Inevitably when writing code there will be bugs, it’s just part of being human and writing code and especially true when the code gets complex. So when it occurs we need to track it down and fix it, which can be easy, but we often want to track down where the bug was introduced so we can figure out what caused it (especially for the more difficult to pinpoint bugs). As we’re all using source control this becomes easier with git and it’s extremely powerful bisect tool.
As part of an ongoing effort to improve code quality and consistency across the company we decided to apply the same principles to PowerShell code as we would apply to our C# and other code, since code is code no matter what language it is written in or who maintains it. With this in mind a few of us sat down many months ago and figured out what our style should be using the community style guide as a baseline and picking the things we’d like to apply. With these basic guidelines decided it was up to me to enforce these in some way, and Pester as my tool of choice.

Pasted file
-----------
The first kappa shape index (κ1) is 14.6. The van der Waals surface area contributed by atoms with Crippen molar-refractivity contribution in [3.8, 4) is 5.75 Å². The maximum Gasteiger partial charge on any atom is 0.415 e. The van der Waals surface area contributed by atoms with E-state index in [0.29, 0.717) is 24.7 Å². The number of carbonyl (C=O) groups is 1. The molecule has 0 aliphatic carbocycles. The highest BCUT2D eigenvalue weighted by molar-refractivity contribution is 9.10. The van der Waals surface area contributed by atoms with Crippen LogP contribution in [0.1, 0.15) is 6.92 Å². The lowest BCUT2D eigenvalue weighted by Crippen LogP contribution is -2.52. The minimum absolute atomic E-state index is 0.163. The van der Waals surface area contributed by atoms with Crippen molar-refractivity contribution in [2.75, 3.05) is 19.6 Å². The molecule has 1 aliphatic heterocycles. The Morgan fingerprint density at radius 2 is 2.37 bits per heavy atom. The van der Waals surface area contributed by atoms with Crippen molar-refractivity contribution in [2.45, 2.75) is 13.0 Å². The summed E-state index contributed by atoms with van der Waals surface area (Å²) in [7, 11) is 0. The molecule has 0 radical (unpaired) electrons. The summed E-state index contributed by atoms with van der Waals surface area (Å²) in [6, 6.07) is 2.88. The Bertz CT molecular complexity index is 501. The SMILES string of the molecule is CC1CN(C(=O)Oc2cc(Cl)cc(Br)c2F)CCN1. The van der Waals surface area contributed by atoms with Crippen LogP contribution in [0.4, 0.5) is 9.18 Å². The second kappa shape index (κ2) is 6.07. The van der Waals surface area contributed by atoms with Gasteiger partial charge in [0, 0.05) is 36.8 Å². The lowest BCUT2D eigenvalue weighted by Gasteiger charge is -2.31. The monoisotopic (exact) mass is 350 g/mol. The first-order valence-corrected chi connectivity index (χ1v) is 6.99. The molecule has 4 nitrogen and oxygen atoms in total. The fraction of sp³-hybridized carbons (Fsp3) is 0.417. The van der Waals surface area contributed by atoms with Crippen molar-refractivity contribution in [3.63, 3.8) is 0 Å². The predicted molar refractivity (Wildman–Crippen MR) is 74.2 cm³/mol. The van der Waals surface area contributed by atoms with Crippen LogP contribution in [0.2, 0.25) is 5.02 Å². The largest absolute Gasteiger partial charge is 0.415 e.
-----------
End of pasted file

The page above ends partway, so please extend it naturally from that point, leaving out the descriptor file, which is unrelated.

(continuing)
I’ve been working on JeaDsc off and on for a few months to improve on the original project and make it available in the PowerShell Gallery. The biggest bug it’s currently got is that it doesn’t compare an existing configuration against a new one very well, especially for complex configurations. For a DSC resource this is a huge problem and something I’ve been wanting to fix got a little while. As part of fixing it I came across this wonderful problem with ConvertTo-Json.
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